New freshman band “The Vipers” brings their remixes to high school


Photo by Alec Silberg, Dimensions

“The Vipers” performed at last year’s eighth grade graduation

Tali Loeffler, Guest Writer

It’s the last Friday of the 2021-2022 school year.  Freshman Josh Dori gets on stage to perform the Beatles’ “Here Comes the Sun” with three of his friends in front of the entire middle school. All eyes are on him. Dori and his friends take turns soloing, first guitar, then piano, base and closing out with drums. Everyone in the audience starts clapping to the beat of the song. They are applauded as they take their seats for the rest of Kab Shab.

“[I]t’s just a pretty awesome experience,” Dori said. “I’m really happy to be part of the band.”

The freshman band, called the Vipers, formed last spring. After writing an original song called “Lifeline,” Dori went to freshman drummer Hadriel Dayanim, and the two decided to perform it for Kab Shab. When it became clear that they needed more musicians to complete the band, freshman Tyler Portnoy joined as the base guitarist and freshman Jonathan Gordon joined as the pianist in time for their performance at Arts Chailights. 

While the Vipers don’t play a particular kind of music, they tend to focus on music from the ‘80s and ‘90s. Their style focuses on remixing the classics, “really transforming them into music that people can enjoy today,” Dori said. They often keep the same song but make it their own by adding a twist, for example changing the key.

Instead of standard practices, the Vipers like to have jam sessions together, typically in the school’s music room during lunch or CT. The frequency of sessions depends on the band members’ schedules. During a jam session, the students informally play music in a fun and enjoyable way.

The band typically has one or two standard practices before a big performance. Since they don’t perform concrete songs, rather remixes and improvisations, the Vipers do not practice regularly. 

“We kind of understand each other musically,” Dori said. “We don’t really have to practice that much.”

Upper School instrumental music teacher Gary Prince listened in on some of the Vipers’ jam sessions. While he is not involved with the band, he makes the music room available to any musicians during lunch, CT and Academic Flex Block.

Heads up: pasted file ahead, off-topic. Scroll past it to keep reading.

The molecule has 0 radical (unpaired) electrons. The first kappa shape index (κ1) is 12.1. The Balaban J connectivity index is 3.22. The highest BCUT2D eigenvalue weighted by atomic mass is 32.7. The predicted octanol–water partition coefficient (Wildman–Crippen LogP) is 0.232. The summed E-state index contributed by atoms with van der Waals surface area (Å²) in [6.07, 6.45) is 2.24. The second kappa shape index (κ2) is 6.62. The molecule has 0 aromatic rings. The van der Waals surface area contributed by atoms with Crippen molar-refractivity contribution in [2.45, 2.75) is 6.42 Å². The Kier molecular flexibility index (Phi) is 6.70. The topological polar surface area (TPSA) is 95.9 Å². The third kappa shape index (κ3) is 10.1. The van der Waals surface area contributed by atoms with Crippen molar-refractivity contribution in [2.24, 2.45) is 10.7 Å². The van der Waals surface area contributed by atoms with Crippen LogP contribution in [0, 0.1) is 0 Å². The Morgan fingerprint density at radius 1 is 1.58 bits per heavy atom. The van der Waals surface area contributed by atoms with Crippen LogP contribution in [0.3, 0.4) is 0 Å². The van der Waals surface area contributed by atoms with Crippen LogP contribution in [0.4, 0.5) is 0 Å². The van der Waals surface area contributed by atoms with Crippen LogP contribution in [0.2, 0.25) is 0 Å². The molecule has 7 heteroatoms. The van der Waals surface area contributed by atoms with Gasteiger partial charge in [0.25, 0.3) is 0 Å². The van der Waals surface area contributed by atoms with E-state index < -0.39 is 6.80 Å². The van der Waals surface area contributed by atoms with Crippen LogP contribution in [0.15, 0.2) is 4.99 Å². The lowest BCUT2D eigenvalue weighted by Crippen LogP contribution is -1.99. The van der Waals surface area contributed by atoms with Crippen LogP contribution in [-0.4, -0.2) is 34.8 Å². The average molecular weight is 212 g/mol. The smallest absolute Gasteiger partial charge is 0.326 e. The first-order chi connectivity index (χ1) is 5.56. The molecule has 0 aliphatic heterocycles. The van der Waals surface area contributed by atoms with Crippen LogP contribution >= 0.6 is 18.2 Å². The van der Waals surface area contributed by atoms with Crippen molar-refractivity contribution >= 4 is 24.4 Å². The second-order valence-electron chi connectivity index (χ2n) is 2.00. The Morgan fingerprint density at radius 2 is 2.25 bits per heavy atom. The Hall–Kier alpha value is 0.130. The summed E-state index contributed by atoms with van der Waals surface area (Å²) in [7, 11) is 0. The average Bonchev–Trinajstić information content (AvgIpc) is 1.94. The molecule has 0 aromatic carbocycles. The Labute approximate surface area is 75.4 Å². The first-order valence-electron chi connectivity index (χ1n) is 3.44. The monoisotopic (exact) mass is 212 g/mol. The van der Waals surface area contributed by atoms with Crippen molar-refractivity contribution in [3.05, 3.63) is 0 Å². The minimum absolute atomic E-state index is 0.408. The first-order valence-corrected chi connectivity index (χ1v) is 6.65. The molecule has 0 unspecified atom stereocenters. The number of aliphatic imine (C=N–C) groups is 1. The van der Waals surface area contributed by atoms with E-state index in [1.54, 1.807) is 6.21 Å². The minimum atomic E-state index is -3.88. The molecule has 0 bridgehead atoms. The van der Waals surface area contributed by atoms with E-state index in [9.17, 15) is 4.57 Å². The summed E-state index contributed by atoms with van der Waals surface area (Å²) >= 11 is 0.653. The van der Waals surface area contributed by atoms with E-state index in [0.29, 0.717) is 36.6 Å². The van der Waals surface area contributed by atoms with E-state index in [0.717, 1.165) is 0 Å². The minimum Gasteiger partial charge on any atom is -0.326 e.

Prince encourages students to come to the music room and experiment, no matter who they are or what their background is on music. 

“[T]he message that I would like to send is that anyone can form a band… Any group of students can perform in a band, any group of students can perform at a Kab Shab,” Prince said. “I’m happy to help. I’m here to help and just like those guys formed a group together by coming in here and jamming at their free period, so could any group of students who’s interested in it.”

Later in the year at their eighth grade Siyum, the Vipers played “Life is a Highway” by Tom Cochrane. They performed at two other Kab Shabs during the second semester.

While the Vipers’ musicians are experienced, they sometimes have nerves when it comes to performing. For Gordon, playing in front of an audience for the first time was both exciting and nerve racking.

“It was pretty cool. I mean I kind of felt like I had to rise to the occasion in order to play on their level because they all play really well,” Gordon said. “…[B]ut I kind of knew I could do it. I knew everyone else, we were basically doing the intro stuff, which was basically a public jam session.”

Not all of their performances have gone smoothly. In fact, Dori said that almost every performance has had at least one mistake. But the Vipers always pull through. For them, it is not about being perfect; it’s about having fun and making music. 

“[T]he amazing thing is no matter how many times we mess up, we’re still able to have a good time. And that shows seeing as we have a good time, the audience has a good time,” Dori said. “Being able to recover from mistakes:  It’s something that we’re pretty good at. It’s good that we’re good at that.”

Now that the students are in high school, they are having difficulty setting time aside for jam sessions or performance practices. Some band members are finding it a challenge to dedicate time for music during lunch or CT, because of their various clubs. However, they are still passionate about making music and will try to find time to make it work. 

The Vipers next Kab Shab performance will be on Feb. 24.